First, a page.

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Role of Hip Abductor Strengthening in the Treatment of Patellofemoral Pain Syndrome Leduc, Yves 2010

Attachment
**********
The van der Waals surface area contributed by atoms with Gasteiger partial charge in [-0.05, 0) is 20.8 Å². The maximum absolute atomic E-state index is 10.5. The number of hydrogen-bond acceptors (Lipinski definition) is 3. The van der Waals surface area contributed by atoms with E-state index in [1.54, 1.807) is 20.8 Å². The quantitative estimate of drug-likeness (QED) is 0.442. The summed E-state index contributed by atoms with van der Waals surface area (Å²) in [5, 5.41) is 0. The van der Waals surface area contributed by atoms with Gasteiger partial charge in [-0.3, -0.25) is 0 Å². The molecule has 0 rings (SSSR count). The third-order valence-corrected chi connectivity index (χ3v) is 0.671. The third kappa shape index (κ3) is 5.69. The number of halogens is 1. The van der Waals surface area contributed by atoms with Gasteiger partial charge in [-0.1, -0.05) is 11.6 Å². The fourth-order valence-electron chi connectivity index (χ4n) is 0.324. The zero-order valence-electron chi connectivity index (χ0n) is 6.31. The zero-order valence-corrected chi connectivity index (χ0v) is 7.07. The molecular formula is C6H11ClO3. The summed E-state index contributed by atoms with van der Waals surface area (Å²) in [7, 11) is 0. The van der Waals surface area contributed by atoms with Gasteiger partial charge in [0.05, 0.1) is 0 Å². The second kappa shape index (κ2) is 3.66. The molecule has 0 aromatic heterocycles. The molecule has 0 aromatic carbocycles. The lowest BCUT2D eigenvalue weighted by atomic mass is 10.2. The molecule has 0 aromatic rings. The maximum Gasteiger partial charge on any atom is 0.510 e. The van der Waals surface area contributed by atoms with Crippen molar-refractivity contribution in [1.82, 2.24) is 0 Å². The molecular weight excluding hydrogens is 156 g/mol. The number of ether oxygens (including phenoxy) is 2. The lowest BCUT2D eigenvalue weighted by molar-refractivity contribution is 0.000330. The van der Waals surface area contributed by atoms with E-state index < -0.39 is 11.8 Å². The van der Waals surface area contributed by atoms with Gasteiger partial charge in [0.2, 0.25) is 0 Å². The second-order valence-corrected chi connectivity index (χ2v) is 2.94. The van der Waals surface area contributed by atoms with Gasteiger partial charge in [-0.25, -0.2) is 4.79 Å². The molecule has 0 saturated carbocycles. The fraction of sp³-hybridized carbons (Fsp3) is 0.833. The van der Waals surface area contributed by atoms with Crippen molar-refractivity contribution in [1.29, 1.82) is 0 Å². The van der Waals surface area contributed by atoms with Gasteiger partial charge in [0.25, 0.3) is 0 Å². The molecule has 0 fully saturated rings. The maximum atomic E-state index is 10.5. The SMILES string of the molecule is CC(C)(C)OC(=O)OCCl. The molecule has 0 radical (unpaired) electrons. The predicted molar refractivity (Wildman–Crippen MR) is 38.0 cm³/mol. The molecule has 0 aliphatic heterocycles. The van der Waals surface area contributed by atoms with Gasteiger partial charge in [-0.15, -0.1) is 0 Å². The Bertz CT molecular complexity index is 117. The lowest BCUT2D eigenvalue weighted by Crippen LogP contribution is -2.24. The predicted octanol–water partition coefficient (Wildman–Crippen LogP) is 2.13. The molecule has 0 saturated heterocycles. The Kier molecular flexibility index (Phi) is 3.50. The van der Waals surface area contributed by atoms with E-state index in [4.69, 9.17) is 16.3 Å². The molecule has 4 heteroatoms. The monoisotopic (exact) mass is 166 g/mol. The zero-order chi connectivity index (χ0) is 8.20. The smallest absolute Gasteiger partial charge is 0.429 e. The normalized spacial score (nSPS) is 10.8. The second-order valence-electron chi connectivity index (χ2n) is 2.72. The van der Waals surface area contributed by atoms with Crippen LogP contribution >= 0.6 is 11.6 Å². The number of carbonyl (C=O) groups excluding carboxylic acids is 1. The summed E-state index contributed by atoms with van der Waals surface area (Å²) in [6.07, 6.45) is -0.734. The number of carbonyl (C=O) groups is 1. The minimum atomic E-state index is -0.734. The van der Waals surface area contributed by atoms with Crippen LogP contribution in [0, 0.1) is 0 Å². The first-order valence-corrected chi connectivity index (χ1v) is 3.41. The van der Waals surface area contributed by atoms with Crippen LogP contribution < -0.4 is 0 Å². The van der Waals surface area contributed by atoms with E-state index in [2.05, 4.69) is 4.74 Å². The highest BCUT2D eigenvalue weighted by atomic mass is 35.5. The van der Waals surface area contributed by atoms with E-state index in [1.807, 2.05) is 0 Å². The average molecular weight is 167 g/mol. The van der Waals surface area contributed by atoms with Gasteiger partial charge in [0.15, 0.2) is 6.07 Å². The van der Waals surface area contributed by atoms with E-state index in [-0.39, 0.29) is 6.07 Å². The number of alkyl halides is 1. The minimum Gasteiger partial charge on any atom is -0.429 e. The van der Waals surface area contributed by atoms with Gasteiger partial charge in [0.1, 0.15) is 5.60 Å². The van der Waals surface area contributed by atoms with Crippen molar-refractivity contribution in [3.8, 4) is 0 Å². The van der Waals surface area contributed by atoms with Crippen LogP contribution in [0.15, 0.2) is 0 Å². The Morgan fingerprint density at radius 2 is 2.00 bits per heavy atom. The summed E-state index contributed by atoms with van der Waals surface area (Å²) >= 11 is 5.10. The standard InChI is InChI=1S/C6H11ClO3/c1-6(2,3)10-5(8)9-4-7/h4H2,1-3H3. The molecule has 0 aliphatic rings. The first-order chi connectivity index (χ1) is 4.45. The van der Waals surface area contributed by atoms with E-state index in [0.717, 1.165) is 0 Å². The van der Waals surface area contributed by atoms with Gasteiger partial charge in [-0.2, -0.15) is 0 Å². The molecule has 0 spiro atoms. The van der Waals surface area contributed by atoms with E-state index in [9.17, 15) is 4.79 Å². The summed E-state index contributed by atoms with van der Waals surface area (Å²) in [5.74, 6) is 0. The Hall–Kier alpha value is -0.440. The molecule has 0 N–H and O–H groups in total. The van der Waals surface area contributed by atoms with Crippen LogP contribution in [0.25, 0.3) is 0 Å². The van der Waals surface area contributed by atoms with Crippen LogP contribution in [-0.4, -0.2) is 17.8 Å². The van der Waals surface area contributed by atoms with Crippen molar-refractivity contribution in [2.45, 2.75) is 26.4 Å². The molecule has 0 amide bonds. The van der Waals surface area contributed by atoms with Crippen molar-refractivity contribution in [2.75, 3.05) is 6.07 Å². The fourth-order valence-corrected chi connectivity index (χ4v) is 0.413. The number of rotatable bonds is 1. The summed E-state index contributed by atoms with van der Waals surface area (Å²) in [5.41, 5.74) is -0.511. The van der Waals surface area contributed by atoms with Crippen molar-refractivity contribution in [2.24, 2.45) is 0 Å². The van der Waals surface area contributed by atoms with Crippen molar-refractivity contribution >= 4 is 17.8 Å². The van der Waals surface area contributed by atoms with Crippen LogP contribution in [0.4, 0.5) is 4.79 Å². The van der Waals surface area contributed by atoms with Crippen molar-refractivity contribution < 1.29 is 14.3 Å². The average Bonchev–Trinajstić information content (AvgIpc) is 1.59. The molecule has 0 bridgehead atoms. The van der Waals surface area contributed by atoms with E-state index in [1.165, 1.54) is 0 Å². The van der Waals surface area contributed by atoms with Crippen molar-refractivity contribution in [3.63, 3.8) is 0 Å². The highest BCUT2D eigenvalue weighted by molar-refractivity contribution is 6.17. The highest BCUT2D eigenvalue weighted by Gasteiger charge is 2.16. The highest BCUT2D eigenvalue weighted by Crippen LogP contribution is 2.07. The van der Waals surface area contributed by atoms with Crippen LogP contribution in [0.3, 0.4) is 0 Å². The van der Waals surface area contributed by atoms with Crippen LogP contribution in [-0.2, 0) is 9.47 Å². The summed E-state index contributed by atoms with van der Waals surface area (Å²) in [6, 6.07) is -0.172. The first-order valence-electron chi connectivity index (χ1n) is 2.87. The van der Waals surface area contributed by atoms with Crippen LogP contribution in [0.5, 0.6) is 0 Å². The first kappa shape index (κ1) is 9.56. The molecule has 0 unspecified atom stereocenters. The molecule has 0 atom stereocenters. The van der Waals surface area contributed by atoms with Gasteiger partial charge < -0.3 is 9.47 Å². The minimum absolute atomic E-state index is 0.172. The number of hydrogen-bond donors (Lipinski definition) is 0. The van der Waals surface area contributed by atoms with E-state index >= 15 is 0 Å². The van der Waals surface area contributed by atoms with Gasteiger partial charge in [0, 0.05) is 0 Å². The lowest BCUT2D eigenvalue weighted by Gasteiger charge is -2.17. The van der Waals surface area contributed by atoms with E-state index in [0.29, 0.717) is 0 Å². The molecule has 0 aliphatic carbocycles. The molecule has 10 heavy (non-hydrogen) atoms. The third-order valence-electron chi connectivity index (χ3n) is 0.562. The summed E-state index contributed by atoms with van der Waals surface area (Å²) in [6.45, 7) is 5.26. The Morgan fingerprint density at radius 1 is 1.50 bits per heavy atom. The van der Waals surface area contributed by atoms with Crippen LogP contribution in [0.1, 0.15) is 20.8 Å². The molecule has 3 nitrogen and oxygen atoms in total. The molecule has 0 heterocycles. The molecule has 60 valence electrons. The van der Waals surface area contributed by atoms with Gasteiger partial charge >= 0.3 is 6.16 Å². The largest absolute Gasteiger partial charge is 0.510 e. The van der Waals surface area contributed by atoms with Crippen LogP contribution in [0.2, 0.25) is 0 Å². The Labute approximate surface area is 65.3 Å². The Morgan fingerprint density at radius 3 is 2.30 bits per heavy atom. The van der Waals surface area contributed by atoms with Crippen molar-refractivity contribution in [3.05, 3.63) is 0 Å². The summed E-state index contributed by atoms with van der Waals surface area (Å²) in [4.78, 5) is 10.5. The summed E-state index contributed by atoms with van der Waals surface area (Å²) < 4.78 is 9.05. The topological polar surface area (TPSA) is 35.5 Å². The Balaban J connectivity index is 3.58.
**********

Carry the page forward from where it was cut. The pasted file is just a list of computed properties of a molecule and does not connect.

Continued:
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Presented by: Marilyn Abel, Alyssa Hamm, Yves Leduc, S ilas Wiefelspuett, Pantea Zarrinkamar S upervisor: Dr. Donna MacIntyre  INTRODUCTION  PFPS  Overview  PFPS  Theory  S ystematic Review Purpose  METHODS  S earch S trategy  S creening S trategy  Quality Assessment  Data Analysis  RES ULTS  S earch S trategy  Quality Assessment  Data Extraction  Outcomes  DIS CUS S ION  CONCLUS ION  No universally accepted definition  Retropatellar or peripatellar pain of insidious onset in the absence of other diagnosed pathological conditions  Describes a spectrum of orthopedic abnormalities  Most common diagnosis of knee pain in active adults and adolescents  1 in 4 of total population; females > men  Exacerbated by prolonged sitting & repetitive weight-bearing activities   ↓ Quality Of Life   ↓  Participation in exercises or sports   ↑  Economic burden (medical cost, days off work, etc)  Difficult to determine  Considered multi-factorial  Main Current Theory:  Patellar maltracking within femoral trochlear notch caused by abnormal muscular and biomechanical forces Contributing Factors :   ↑  Q angle   Hypermobile patella   Patella alta   Pes planus   Weak quads  ↓  Flexibility of:  Quadriceps  Hamstrings  Gastrocnemius  Iliotibial band (ITB)  Potential mechanisms of patellar maltracking: 1. VL tends to be stronger and/or activates prior to the VMO  Patella tracks laterally in the trochlear groove of the femur 2. Weak hip abductors  Excessive femoral internal rotation and adduction              under patella  Relative lateral distraction of patella   Increase patellofemoral joint stress  Wear on articular cartilage and altered lower       extremity kinematics  Prins & Wurff, 2009  Females with patellofemoral pain syndrome have weak hip muscles: a systematic review  Review of 5 studies that measured hip strength in females with PFPS  Concluded that females with PFPS  show decreased strength in hip abduction, external rotation and extension when compared to healthy controls 2. Femoral Internal Rotation/Adduction 3. Relative Lateral Patellar Movement 1. Weak Hip Musculature 4. Knee Pain  Increased femoral internal rotation in PFPS with functional movements  Increased hip adduction angle in a prolonged run  Current rehabilitation of PFPS  focuses mainly on knee musculature  Use of hip abductor strengthening as a treatment option needs to be investigated   INTRODUCTION  PFPS  Overview  PFPS  Theory  S ystematic Review Purpose  METHODS  S earch S trategy  S creening S trategy  Quality Assessment  Data Analysis  RES ULTS  S earch S trategy  Quality Assessment  Data Extraction  Outcomes  DIS CUS S ION  CONCLUS ION  Patellofemoral Pain S yndrome: anterior or retropatellar pain not associated with other identifiable pathological conditions MEDLINE search 1. Patellofemoral Pain S yndrome/ 2. patellofemoral pain.ti,ab. 3. knee pain.mp. 4. runner's knee.mp. 5. pfps.mp. 6. anterior knee pain.mp 7. peripatellar pain.mp 8. retropatellar pain.mp. 9. chondromalacia patella.mp 10. patellofemoral.mp 11. patellofemoral arthralgia.mp. 12. patellar pain.mp 13. patellar pain syndrome.mp 14. patellofemoral syndrome.mp 15. 1 or 2 or 3 or 4 or 5 or 6 or 7 or 8 or 9 or 10 or 11 or 12 or 13 or 14 16. physical therapy.mp 17. Rehabilitation/ 18. rehabilitation.mp. 19. physiotherapy.mp. 20. exp Exercise Therapy/ or exp Exercise/ 21. Muscle S trength/ 22. strength*.mp 23. resistance training.mp 24. "Physical Therapy (S pecialty)"/ or exp Physical Therapy Modalities/ 25. exp weight lifting/ 26. 16 or 17 or 18 or 19 or 20 or 21 or 22 or 23 or 24 or 25 27. hip abduct*.mp. 28. hip muscle*.mp 29. 27 or 28 30. Hip Joint/ 31. Hip/ 32. 30 or 31 33. 26 and 29 and 32 34. 15 and 33   Additional databases searched:  CINAHL, EMBAS E, PEDro, S PORTDiscus  Grey literature searched  Google, Google S cholar, Papers First, ProQuest Dissertation and Thesis  References of selected articles were scanned  Authors in the field were contacted for additional information on unpublished data and studies  Articles were screened by 2 reviewers  In the case of a disagreement, consensus was met through a meeting of the reviewers  Third party mediation was not needed S creening S trategy Hip abductor s trength as  a component of Patellofemoral Pain S yndrome treatment Article S creening Form (Adapted from Westby, MD)              RefWorks ID: _________________  S creening date: ________________ Reviewer: AH, YL C itation:________________________________________________________________________________________________ __________________________________________________________________________________________________ __________________________________________________________________________________________________ ____________________ Level of Review: Title - Appropriate? YES  _____ NO _____ (reason) __________________ Abstract - Appropriate?  YES  _____ NO _____ (reason) __________________ Included for full text review? YES  _____ NO _____ (reason) __________________   Full Text Article Review: S tudy Design: RCT _____ CCT or Quasi-RCT _____ Crossover _____ Review _____ Case-Control _____ Cohort _____ Case S eries _____ S ingle S ubject_____ Pre-Post (no control) ____   S election Criteria: (all 6 of the selection criteria must be met for inclusion to the systematic review)   1. S ubjects clinically diagnosed with Patellofemoral Pain S yndrome _____ 2. Intervention includes specific hip abductor strengthening _____ 3. Intervention is at least 4wks in duration, minimum 2-3 days/wk _____ 4. Comparisons are able to be drawn regarding the use of hip abductor strengthening as an effective component of treatment_____ 5. S tudy uses pain and hip abductor strength as a primary outcome _____ 6. S tudy is published in English, French, or German _____  S ubjects clinically diagnosed with PFPS  S pecific hip abductor strengthening as part or whole of intervention  Intervention duration minimum 4wks, 2-3 days/wk  Uses pain and hip abductor strength as outcome measures  Comparisons are able to be drawn regarding the use of hip abductor strengthening as an effective component of treatment  S tudies published in English, French or German  S ubjects with recent knee injuries in addition to PFPS  S ubjects with additional knee pathologies   PEDro S cale was used to assess quality of included studies  Process similar to that of S creening process  Data extraction tool used to collate relevant data  Independently extracted by 2 reviewers and compared for consistency  It was not necessary to contact authors for missing data  INTRODUCTION  PFPS  Overview  PFPS  Theory  S ystematic Review Purpose  METHODS  S earch S trategy  S creening S trategy  Quality Assessment  Data Analysis  RES ULTS  S earch S trategy  Quality Assessment  Data Extraction  Outcomes  DIS CUS S ION  CONCLUS ION  S earch S trategy  Of 182 articles screened, 3 were eligible  Articles were excluded based on:  Lack of intervention  Type of intervention  Focus on other knee pathologies (i.e. ITBS , OA, TKA, etc)  Auto alerts set up in MEDLINE, S PORTDiscus, Embase, and C INAHL  1 article was retrieved from Embase  went to full text  included in the review  Mascal et al. 2003, Management of Patellofemoral Pain Targeting Hip, Pelvis and Trunk Muscle Function: 2 Case Reports  Tyler et al. 2006, The Role of Hip Muscle Function in the Treatment of Patellofemoral Pain S yndrome  Nakagawa et al. 2008, The E ffect of Additional S trengthening of Hip Abductor and Lateral Rotator Muscles in Patellofemoral Pain S yndrome: a Randomized Controlled Pilot S tudy  First study to assess the role of hip musculature in PFPS  treatment  Progressive hip muscle strengthening (glut max and med, hip abd, and ER ):  Pain relief and improved biomechanical kinematics in a step-down exercise (decreased hip adduction and femoral internal rotation)  S trengthened hip flexors, abductors, adductors & stretched hip flexors and ITB  ↑ Hip abductor strength: not significant for pain relief  Combined iliopsoas strengthening & lengthening with ITB lengthening  Quad strengthening with hip abductor and external rotation strengthening (intervention group):  ↓ Pain during functional activities  Did not identify which muscle group had greater contribution  ↑ hip eccentric ER  and hip abd torque: not statistically s ignificant but clinically s ignificant  S mall n & short Tx time → statistically insignificant  ↑ Hip motor control → clinically significant   Common PEDro trends amongst 3 included studies:  S imilar baseline groups  Measured at least one key outcome in >85%  of the subjects  Provided either treatment or control condition to all of their subjects  None of the three studies blinded their therapists providing the treatment  S tudies were not similar enough to compare quantitatively  Data from studies was extracted and qualitatively compared based on PICO headings (Population, Intervention, Comparison, Outcomes) S tudy Participants Intervention Comparison Outcomes Mascal et al. (2003) 2 ♀ 14 wks Clinic: 1-2/wk & HEP: 2/day - Glut max/med, ext rotators, core, pelvic floor Pre/Post measures, no control group Muscle strength, Pain, Fxn’l status, P-F jt exam, Dynamic Ax, Biomech Ax Tyler et al. (2006) 29 ♀ 6 ♂ (8 bilat, total 43 knees) 6 wks Clinic: ~2/wk & HEP: 1/day - Hip flexors, abductors, adductors Pre/Post measures, no control group Muscle strength, Pain, Flexibility, Physical Exam Nakagawa et al. (2008) 10 ♀ 4 ♂ 6 wks Clinic: 1/wk and HEP: 4/wk - All: quads - Intervention group: TA, hip abductors, ext rotators Control group vs. Intervention group Muscle strength, Pain, EMG     All 3 studies used the Visual Analog S cale (VAS ):  Nakagawa et al. (2008): squatting and prolonged sitting  Mascal et al. (2003): walking  Tyler et al. (2006): ADLs and exercise  All 3 looked at the presence of pain with completion of stairs  Tyler et al. (2006): climbing stairs (Y/N questionnaire)  Nakagawa et al. (2008): ascending & descending stairs (VAS )  Mascal et al. (2003): stairs in general (VAS )  Large ↓ in pain in participants in the Mascal et al. and Nakagawa et al. studies  Tyler et al. had a ↓ in their participant’s pain but at a smaller reduction  INTRODUCTION  PFPS  Overview  PFPS  Theory  S ystematic Review Purpose  METHODS  S earch S trategy  S creening S trategy  Quality Assessment  Data Analysis  RES ULTS  S earch S trategy  Quality Assessment  Data Extraction  Outcomes  DIS CUS S ION  CONCLUS ION  Aim: investigate whether patients with PFPS could benefit from hip abductor strengthening to reduce their symptoms  Conclus ion:  limited amount of clinical research supporting this theory presently  Further research required to clarify role of hip muscle strengthening for certain PFPS  patients  S imilar PFPS  theoretical framework:  Lack of hip control and/or weak hip musculature  Excessive femoral internal rotation and adduction              under patella  Relative lateral distraction of patella   Increase patellofemoral joint stress  Wear on articular cartilage and altered lower       extremity kinematics  Treatment Approach: focus on hip musculature control of femoral movement  Chronological progressive improvement in quality of study design 1. Mascal et al. (2003) –  case study 2. Tyler et al. (2006) –  cohort study 3. Nakagawa et al. (2008) –  RCT  Comparable outcome measures in all three studies: 1. ∆ hip abductor strength 2. ∆ pain  Hip abductor strength ↑ as a result of each treatment protocol  Mascal et al. & Nakagawa et al.  Combination of  ↑ hip muscle strength (abd & ER ) & motor control → improvement of L.E . kinematics  Tyler et al.  Hip abductor strengthening not clinically significant  S uggests other hip musculature reduces femoral internal rotation  Mascal et al. & Nakagawa et al.  Hip abductor & external rotator strength improvements explain change in hip kinematics recorded       pain reduction  Tyler et al.  Implicates different sets of musculature changes responsible for arriving at the same conclusion of pain reduction  These variables were not specifically evaluated and tabulated in any of the included articles  Possible increases in core and hip motor control may contribute to the decrease of PFPS symptoms  S mall number of studies available  Total of 51 participants were studied: → limits the conclusions that can be made from the resulting data  Heterogeneity between the included articles: → analysis and comparison more difficult → may result in themes being overlooked and not identified for discussion  RCTs  Increase sample size  Longitudinal studies with short, medium and long-term follow-up periods  Exercise protocols with core strengthening and hip motor control exercise  Differentiation for hip external rotation, extension and abduction musculature  INTRODUCTION  PFPS  Overview  PFPS  Theory  S ystematic Review Purpose  METHODS  S earch S trategy  S creening S trategy  Quality Assessment  Data Analysis  RES ULTS  S earch S trategy  Quality Assessment  Data Extraction  Outcomes  DIS CUS S ION  CONCLUS ION  Physiotherapy Canada  Distributed to a large population of our peers  Reach PTs across different domains  Present research does not conclusively identify the benefits of hip abductor strengthening for PFPS  treatment  PFPS  patients present with unique biomechanical dysfunctions  Excessive femoral internal rotation and adduction pathology  Multiple hip muscles may be involved  Patients with insidious knee pain require thorough assessment of the hip, as well as the knee, to determine cause of pain and best course of treatment  Dr. Donna MacIntyre  Charlotte Beck  Dr. Darlene Reid  Dr. E lizabeth Dean